The American public has had too little opportunity to form an intelligent opinion on the political, social, and economic situation in Russia. Too many of those who have written on the Bolshevist Revolution have written as partisans rather than as investigators in search of truth. Some of these have been frankly propagandists. Others, ignorant of the Russian language and knowing little of the Russian people, have depended for their information upon prejudiced sources, and have innocently written prejudiced accounts. In the resulting mass of contradictory opinion on Bolsheviks and Bolshevism, the public finds little reliable statement of fact.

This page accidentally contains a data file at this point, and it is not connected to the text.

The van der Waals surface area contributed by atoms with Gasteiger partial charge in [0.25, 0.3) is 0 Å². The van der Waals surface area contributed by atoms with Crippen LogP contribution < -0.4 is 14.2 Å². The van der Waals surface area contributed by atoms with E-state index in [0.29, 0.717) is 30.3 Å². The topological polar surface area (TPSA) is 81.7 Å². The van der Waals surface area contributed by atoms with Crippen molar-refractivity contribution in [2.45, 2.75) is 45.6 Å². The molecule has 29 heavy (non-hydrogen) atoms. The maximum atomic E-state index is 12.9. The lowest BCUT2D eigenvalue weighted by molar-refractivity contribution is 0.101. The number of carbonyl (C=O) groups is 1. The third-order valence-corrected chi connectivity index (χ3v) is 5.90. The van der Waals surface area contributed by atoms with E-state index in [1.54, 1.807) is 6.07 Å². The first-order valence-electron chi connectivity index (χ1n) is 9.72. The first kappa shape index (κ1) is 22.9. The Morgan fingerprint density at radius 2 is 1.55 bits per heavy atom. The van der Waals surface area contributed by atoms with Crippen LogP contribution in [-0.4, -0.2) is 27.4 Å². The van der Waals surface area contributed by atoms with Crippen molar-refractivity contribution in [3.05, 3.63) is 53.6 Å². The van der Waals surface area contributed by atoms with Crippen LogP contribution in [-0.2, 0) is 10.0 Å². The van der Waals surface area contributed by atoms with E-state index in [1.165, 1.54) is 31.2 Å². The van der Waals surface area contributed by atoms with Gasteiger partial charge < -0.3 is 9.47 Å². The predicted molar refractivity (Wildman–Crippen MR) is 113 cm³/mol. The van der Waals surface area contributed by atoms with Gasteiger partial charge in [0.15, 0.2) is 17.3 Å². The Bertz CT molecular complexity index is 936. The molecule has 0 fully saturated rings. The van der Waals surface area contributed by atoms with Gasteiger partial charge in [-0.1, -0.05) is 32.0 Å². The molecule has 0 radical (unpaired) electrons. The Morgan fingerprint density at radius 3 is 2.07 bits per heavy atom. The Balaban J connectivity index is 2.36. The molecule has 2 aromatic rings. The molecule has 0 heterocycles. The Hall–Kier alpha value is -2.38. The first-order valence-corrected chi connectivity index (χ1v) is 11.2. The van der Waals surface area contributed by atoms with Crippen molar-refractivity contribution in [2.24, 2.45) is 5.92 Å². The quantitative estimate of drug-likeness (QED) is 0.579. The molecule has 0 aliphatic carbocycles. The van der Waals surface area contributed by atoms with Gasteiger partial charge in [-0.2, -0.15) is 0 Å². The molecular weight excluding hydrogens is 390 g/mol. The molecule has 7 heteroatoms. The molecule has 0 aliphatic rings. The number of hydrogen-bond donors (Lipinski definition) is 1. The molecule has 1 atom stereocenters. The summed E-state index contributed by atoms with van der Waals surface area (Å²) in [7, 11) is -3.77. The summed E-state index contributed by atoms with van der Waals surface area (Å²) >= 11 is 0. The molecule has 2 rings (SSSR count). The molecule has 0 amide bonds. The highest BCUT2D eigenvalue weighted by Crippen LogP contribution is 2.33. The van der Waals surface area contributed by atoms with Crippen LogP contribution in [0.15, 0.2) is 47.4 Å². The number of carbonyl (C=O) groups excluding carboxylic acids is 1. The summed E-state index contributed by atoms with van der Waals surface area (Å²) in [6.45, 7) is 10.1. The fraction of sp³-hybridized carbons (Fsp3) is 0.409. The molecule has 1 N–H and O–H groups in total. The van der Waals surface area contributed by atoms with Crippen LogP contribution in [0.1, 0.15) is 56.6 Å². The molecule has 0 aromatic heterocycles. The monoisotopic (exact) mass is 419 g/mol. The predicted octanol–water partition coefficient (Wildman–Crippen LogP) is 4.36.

"La Ruasie Bolcheviste" owed its success in Frame largely to a straightforward and vivid description of the actual revolution. The author, a professor in the College libre des Sciences sociales, knew the people and the country, and had a training which enabled him to make careful observations and judgments. With no ax of his own to grind he succeeded in producing a sane book when most of his predecessors had given way to hysteria. The book thus supplied a need in France and was received with . . .